Aug 30/95: Gustafsen Lake-Standoff result of years of neglect


Violence in the Interior is the result of years of neglect, former Tsartlip chief Tom Sampson says

Victoria Times-Colonist
Wednesday, August 30, 1995, Page A8
Times-Colonist staff

[SISIS note: The following mainstream news article is provided for reference only, as an example of how mainstream media treats indigenous resistance to genocide. It may contain biased and distorted information and may be missing pertinent facts and/or context.]

Armed natives in a standoff with police at Gustafsen Lake are speaking "the only language the government knows" to kick-start negotiations, says the chief of the Tseycum Band.

Vern Jacks said Indian bands have been warning Ottawa for years that violence would erupt if the government continued to stall on settling native demands.

Abour 30 rebels are holed up on private property at Gustafsen Lake, near 100 Mile House, on land they say was never ceded by treaty from Indian control. Two RCMP officers were hit by rebel gunfire earlier this week, saved only by bullet-proof vests.

"Indian negotiations have been a time bomb. We've been warning for years that something would break out. I hope the government realizes that now," Jacks said Tuesday.

"I feel for those people up there. I disagree with the guns, but we said years back that maybe the guns were going to come out. Now they have, and who's fault is it?"

Former Tsartlip chief Tom Sampson wants Premier Harcourt and Attorney General Ujjal Dosanjh to calm the explosive situation at Gustafsen Lake.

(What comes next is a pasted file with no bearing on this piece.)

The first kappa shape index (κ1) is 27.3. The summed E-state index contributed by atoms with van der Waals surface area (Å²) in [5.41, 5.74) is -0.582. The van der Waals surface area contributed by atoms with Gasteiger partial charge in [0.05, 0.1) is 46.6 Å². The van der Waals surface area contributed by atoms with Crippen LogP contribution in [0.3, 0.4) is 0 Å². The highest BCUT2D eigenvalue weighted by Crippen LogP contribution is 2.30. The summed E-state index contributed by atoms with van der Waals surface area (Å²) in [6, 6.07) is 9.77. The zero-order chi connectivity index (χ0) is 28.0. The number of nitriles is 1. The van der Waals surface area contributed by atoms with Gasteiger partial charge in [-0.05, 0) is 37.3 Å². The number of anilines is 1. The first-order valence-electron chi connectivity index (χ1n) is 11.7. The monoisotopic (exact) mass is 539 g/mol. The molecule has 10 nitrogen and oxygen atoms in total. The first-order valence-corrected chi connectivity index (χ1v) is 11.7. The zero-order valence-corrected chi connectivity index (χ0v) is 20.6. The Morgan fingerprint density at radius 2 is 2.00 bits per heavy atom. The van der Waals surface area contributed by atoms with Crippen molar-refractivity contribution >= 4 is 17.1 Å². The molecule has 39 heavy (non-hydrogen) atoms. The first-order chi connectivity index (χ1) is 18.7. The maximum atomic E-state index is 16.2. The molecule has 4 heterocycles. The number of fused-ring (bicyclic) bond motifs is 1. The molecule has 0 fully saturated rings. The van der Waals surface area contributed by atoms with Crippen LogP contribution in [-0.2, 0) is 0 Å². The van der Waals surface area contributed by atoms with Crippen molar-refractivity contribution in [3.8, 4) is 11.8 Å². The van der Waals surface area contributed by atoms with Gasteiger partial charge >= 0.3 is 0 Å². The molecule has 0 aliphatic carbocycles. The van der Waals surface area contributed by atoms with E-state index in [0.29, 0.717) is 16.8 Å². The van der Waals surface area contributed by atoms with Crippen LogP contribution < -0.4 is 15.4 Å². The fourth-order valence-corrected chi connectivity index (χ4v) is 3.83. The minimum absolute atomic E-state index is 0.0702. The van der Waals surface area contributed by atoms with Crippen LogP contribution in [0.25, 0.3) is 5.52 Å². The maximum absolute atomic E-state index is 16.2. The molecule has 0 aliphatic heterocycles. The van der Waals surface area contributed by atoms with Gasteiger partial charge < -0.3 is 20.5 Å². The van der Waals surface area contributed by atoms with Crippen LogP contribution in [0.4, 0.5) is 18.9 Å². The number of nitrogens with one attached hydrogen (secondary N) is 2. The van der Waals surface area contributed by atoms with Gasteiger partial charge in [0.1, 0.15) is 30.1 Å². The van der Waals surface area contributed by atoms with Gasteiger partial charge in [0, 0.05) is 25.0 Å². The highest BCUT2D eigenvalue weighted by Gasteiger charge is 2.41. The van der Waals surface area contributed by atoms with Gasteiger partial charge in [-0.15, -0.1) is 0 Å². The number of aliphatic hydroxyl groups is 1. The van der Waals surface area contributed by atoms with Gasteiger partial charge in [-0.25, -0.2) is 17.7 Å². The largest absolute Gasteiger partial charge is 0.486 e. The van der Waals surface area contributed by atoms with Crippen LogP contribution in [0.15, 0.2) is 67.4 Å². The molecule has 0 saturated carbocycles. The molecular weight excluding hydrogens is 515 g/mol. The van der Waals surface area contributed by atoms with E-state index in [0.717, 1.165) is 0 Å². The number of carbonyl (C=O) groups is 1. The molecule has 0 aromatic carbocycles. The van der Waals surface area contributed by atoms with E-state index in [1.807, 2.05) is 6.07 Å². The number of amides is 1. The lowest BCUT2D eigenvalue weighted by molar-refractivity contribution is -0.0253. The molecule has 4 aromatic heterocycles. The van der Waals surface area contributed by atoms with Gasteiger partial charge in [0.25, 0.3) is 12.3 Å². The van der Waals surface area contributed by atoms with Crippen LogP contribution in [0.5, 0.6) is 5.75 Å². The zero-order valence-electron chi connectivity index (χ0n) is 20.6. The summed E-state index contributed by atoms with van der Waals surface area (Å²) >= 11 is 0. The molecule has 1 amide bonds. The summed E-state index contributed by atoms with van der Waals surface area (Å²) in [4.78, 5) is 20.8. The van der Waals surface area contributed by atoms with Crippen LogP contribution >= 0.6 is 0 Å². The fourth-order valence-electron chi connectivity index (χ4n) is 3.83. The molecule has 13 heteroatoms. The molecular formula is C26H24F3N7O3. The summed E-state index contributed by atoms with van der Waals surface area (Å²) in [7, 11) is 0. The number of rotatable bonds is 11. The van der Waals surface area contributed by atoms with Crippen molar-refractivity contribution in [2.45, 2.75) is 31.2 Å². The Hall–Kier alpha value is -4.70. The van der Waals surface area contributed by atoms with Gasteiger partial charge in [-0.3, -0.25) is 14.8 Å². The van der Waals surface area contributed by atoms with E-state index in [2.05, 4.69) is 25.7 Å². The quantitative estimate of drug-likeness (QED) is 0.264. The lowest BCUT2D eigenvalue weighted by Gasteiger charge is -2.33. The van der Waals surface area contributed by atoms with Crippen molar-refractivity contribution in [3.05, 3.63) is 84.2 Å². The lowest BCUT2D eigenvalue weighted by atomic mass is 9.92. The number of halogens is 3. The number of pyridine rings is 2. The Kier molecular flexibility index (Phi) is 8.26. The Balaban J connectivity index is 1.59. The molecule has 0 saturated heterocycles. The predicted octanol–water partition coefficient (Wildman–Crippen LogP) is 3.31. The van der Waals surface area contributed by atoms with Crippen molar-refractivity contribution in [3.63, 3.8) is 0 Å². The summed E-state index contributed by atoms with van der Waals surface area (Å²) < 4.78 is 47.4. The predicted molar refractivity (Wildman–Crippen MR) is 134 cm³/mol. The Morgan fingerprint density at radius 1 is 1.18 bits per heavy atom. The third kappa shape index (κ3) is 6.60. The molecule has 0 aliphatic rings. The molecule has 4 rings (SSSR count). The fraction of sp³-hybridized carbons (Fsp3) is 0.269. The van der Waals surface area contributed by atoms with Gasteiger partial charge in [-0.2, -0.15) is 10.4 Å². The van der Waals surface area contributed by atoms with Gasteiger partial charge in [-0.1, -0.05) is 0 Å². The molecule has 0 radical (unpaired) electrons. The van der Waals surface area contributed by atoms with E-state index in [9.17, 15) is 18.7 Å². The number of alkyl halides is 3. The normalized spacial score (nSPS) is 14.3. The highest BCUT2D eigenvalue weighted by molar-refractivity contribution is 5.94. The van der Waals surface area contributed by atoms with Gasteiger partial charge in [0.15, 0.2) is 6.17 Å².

The provincial government has a responsibility to help negotiate a peaceful end to the standoff, said Sampson.

"A shootout and death could spark a massive outcry among aboriginal people across Canada," Sampson said in an interview.

Deaths or arrests of natives will only heighten the mistrust that has been building.

"There's a growing feeling among native Indians that they will neve have justice in this country," Sampson said.

The violence in the Interior is the result of years of neglect, he said.

"It's what happens to people who have had reserves created for them. It is the result of being sent to residential schools, of having to survive on welfare cheques, and being forced to become Anglicans or Roman Catholics against their will."

People are becoming more and more frustrated with the whole treaty process and feel the issue of aboriginal title will never be settled.

"There's a growing suspicion that the aim is to totally extinguish our treaty rights," he said. "There's no respect today for our treaties. We're still being taken to court on hunting and fishing issues despite the Douglas Treaty."

Sampson was shocked at responses from callers on a local radio phone-in talk show on Monday.

One caller suggested dropping the bomb and "wiping out all these Indian people."

That kind of contempt is frightening, said Sampson.

"I thought those days were long over."

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